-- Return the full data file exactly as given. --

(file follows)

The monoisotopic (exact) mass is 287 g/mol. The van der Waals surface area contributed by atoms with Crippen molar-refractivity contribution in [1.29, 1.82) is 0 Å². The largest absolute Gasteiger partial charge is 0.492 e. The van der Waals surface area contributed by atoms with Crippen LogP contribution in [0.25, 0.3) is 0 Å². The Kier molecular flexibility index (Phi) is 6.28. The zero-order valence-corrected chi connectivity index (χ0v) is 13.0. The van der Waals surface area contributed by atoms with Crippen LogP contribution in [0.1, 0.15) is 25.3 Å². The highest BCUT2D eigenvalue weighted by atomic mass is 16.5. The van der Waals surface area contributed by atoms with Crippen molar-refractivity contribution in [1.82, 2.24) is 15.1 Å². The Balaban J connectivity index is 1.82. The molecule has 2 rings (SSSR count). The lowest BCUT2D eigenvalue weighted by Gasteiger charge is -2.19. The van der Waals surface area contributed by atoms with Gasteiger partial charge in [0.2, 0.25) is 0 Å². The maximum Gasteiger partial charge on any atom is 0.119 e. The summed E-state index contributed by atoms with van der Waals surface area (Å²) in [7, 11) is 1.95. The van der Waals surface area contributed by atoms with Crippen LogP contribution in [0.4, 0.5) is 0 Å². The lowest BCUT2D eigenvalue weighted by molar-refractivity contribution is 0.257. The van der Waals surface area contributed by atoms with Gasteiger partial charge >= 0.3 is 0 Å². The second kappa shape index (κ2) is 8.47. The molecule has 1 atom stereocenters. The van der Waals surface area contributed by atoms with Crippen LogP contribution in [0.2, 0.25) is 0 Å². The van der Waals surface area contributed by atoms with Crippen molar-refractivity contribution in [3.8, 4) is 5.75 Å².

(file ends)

The monoisotopic (exact) mass is 287 g/mol. The van der Waals surface area contributed by atoms with Crippen molar-refractivity contribution in [1.29, 1.82) is 0 Å². The largest absolute Gasteiger partial charge is 0.492 e. The van der Waals surface area contributed by atoms with Crippen LogP contribution in [0.25, 0.3) is 0 Å². The Kier molecular flexibility index (Phi) is 6.28. The zero-order valence-corrected chi connectivity index (χ0v) is 13.0. The van der Waals surface area contributed by atoms with Crippen LogP contribution in [0.1, 0.15) is 25.3 Å². The highest BCUT2D eigenvalue weighted by atomic mass is 16.5. The van der Waals surface area contributed by atoms with Crippen molar-refractivity contribution in [1.82, 2.24) is 15.1 Å². The Balaban J connectivity index is 1.82. The molecule has 2 rings (SSSR count). The lowest BCUT2D eigenvalue weighted by Gasteiger charge is -2.19. The van der Waals surface area contributed by atoms with Gasteiger partial charge in [0.2, 0.25) is 0 Å². The maximum Gasteiger partial charge on any atom is 0.119 e. The summed E-state index contributed by atoms with van der Waals surface area (Å²) in [7, 11) is 1.95. The van der Waals surface area contributed by atoms with Crippen LogP contribution in [0.4, 0.5) is 0 Å². The lowest BCUT2D eigenvalue weighted by molar-refractivity contribution is 0.257. The van der Waals surface area contributed by atoms with Gasteiger partial charge >= 0.3 is 0 Å². The second kappa shape index (κ2) is 8.47. The molecule has 1 atom stereocenters. The van der Waals surface area contributed by atoms with Crippen LogP contribution in [0.2, 0.25) is 0 Å². The van der Waals surface area contributed by atoms with Crippen molar-refractivity contribution in [3.8, 4) is 5.75 Å².